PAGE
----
That is the difference between the Alabama Sabers being ranked in the Top 4 out of 40 teams in the Inter Active Football League, versus where they are now at No. 15. Each of the Sabers two losses had a 14-12 final score and each came to top teams in the league – the undefeated Atlanta Tigers and the one-loss Alabama Steel.
“We know we are a good solid team, but we’ve got a lot of players that are young guys,” Sabers owner Dee Colvin told Developmental Football USA. “We have players that have stepped up from previous seasons. I’ve had to really assess the team. We have a veteran defense and we have a young offensive group that’s still picking up the system and still trying to make a name of themselves.”
The Steel is the loss that stung. Coming into the year, the Sabers were the more established program, while the Steel, although they built plenty of off-season hype, were still just trying to get off the ground. The two teams will meet again and that’s a date Colvin and the Sabers are looking forward to.
“That’s our biggest game,” Colvin said. “It’s a divisional opponent, so we play them twice this year. That was the game that kind of turned our season. We had them down 12-6, sitting on the lead and had a last drive hiccup and gave them the ball back with three minutes left. That’s a game we’re looking forward to, but we’re not trying to overlook anybody else. That game would put us back in control of the Alabama region. Our first goal right now is to take care of the Alabama region.”
Both literally and figuratively, the Sabers offense starts with the snap of center Carl Johnson.
“He pretty much anchors down the line in terms of picking up run blocks and all of the different types of run schemes,” Colvin said. “Having that anchor guy on the line helps our as he steps up into his own play and helps out the new guys coming along.”
Although not new, one of the guys coming along strong for the Sabers this season is quarterback Trey Armstrong.
“He’s been on the team, but he’s been splitting playing time with other quarterbacks because he’s an athletic player,” Colvin said. “A lot of times when you’re athletic, you can go and play defensive back or receive. He’s stepped up fully and taken the team on his back and he’s been leading the offense with a younger core around him. He’s a football player. We’re still looking for both of those two guys to help the younger guys raise their level of play. They are kind of setting the bar for everyone else.”
Defensively, the Sabers have had more consistency from a unit that features several veterans, starting with linebacker David Cash.
“He anchors down the defense,” Colvin said. “We like to blitz and come at you fast. A lot of what we do, we do around him.”
When a play doesn’t end with Cash, expect to see one or both of the Sabers cornerbacks in on the action.
“They don’t let much get past them,” Colvin said. “I would say lockdown, but we have given up some stuff here and there. Ladarrius Carr is a first-year guy on the team, but he’s been impressive all season by not giving up hardly anything on his side. The other corner we’ve been having is Jermarius Jordan.”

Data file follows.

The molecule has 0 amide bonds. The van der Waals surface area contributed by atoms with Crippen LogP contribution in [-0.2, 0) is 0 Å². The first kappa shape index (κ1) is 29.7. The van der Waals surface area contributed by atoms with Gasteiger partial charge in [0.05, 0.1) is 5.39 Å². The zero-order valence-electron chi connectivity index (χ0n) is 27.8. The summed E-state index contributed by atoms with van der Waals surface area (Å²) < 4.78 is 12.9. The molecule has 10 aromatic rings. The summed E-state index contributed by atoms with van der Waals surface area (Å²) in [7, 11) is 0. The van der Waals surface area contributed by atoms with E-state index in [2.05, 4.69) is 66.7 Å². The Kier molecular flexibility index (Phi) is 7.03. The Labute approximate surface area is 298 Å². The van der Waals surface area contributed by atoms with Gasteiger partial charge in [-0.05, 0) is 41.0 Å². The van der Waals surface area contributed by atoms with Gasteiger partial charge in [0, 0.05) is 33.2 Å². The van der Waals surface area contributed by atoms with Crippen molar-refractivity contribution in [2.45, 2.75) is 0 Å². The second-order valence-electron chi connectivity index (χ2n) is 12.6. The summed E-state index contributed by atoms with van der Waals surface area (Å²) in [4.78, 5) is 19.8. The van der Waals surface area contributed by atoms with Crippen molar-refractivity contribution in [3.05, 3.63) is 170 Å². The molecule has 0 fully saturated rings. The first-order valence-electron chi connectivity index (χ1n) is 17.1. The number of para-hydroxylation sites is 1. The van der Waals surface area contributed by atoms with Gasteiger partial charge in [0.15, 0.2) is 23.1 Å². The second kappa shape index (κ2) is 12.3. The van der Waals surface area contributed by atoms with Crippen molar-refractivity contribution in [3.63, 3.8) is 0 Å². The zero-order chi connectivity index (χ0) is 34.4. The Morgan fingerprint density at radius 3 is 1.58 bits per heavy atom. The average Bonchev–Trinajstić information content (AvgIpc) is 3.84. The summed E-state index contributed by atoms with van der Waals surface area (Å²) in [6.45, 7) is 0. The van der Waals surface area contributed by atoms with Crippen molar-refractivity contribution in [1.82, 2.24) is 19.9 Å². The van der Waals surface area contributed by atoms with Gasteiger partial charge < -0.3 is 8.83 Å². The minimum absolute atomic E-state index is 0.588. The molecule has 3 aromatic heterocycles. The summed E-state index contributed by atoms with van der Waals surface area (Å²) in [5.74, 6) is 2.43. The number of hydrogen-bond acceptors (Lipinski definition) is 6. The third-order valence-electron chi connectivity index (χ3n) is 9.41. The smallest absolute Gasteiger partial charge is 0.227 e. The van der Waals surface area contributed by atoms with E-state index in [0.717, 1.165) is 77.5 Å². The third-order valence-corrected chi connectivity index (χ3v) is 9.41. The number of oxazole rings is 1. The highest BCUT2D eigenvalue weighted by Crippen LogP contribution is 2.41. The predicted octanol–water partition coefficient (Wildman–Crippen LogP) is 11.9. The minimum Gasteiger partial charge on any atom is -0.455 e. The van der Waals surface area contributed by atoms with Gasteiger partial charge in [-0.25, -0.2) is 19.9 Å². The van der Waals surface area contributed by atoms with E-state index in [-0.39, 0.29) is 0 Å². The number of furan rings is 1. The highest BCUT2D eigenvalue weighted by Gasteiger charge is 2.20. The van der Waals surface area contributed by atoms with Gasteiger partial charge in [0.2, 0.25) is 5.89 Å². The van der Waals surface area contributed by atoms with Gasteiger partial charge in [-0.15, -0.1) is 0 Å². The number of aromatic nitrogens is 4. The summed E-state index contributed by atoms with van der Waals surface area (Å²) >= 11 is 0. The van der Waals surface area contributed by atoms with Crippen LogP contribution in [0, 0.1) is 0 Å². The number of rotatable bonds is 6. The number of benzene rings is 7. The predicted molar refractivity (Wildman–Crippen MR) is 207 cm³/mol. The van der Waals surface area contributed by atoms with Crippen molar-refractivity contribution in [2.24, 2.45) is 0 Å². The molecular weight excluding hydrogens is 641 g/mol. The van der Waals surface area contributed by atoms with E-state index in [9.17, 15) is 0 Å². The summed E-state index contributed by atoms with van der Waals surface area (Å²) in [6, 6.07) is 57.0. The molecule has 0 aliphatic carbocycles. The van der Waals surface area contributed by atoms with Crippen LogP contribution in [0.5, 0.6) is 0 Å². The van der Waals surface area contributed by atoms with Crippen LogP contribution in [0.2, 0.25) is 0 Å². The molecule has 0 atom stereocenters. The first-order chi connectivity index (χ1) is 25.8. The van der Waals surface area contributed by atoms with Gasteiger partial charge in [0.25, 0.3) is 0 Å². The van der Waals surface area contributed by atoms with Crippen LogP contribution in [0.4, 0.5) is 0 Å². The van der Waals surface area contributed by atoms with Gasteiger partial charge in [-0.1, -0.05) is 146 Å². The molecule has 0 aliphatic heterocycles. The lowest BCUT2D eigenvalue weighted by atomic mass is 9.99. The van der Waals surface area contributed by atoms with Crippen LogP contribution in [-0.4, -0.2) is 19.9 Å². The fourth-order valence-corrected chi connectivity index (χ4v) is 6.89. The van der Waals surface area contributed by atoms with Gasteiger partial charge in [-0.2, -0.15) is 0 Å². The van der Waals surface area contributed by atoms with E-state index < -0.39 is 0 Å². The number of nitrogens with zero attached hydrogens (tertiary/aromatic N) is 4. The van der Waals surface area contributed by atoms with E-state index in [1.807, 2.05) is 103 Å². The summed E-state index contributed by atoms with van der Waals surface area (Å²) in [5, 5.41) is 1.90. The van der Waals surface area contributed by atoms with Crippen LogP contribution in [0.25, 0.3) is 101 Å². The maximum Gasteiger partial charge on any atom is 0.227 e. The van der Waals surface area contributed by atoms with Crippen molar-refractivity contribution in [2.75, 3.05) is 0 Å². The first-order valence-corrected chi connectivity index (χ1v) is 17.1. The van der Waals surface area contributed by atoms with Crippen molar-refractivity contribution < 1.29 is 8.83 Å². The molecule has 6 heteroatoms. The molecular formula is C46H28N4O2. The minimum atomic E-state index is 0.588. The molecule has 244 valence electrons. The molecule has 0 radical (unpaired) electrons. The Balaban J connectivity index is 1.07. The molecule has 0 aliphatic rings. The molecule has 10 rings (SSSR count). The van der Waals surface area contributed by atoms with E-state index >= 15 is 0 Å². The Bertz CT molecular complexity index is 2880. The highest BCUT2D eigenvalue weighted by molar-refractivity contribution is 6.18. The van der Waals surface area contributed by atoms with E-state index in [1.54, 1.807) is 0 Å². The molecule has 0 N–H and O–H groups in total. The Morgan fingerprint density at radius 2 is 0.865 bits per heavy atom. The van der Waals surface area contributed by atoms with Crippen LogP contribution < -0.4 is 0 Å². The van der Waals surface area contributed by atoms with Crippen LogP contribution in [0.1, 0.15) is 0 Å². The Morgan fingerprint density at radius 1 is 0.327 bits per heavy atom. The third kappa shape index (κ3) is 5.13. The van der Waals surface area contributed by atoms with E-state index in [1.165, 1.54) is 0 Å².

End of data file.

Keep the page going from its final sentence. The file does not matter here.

Those five and the supporting cast around them will largely determine what the rest of this season looks like for the Sabers, but the opportunity for a run is certainly there.
“We’re scrapping trying to take care of our Alabama Division to get back on track with that,” Colvin said. “That’s our plan for the team. We’ve still got upside. We got a good shot to make a playoff push but I wouldn’t say we’re favorites or anything.”
At the developmental level, many of these teams exist to create a platform to help players move to a higher level. And while that’s great for the team’s brand, and great for the player, it can take some shuffling and readjusting each team one of these teams loses a key player.
“We’ve been struggling on offense,” Colvin said. “We sent two of our receivers to arena, so that kind of hurt us. Right now, our biggest players on offense other than the quarterback and the center are 19 year old kids that just graduated high school last year. It’s not a bad thing, they are just young and fresh in terms of playing with grown men and getting used to the transition from high school to semipro. We still have an explosive team, it’s just taking longer to get there than what people are used to, but our defense is causing turnover after turnover.”
It’s definitely too early to count the Sabers out of the championship race, but several other heavyweights are also vying for the same prize.
“The growth of this league and the teams right now have made it real tight and real difficult,” Colvin said. “When you put four or five teams in the playoffs from all of these regions, anyone that comes in will be anytime of the season type of mode.
“In our region alone, teams that could possibly make the playoffs are the Metro Atlanta Horsemen, Atlanta Tigers, Augusta Ducks, us, and the Alabama Steel. That’s a tough field for anybody. I think whoever comes out of that region could push all the way to the championship.”
If that isn’t a tough enough path, that’s just part of the picture.
“The other side, you’re looking at the Carolina Cardinals, the Virgnia Storm, the Garden City Seahawks. I think you could rattle off 10 or 12 teams that have a chance to win the championship, depending on who they play in the playoffs. It’s going to get tight and it’s going to be all about match-ups.
“We’re upset about where we are with our record. Who knows what can happen if we see the Steel again and see the Atlanta Tigers again. It can get hard for anybody when you know what a team is bringing to the table versus what you don’t know.”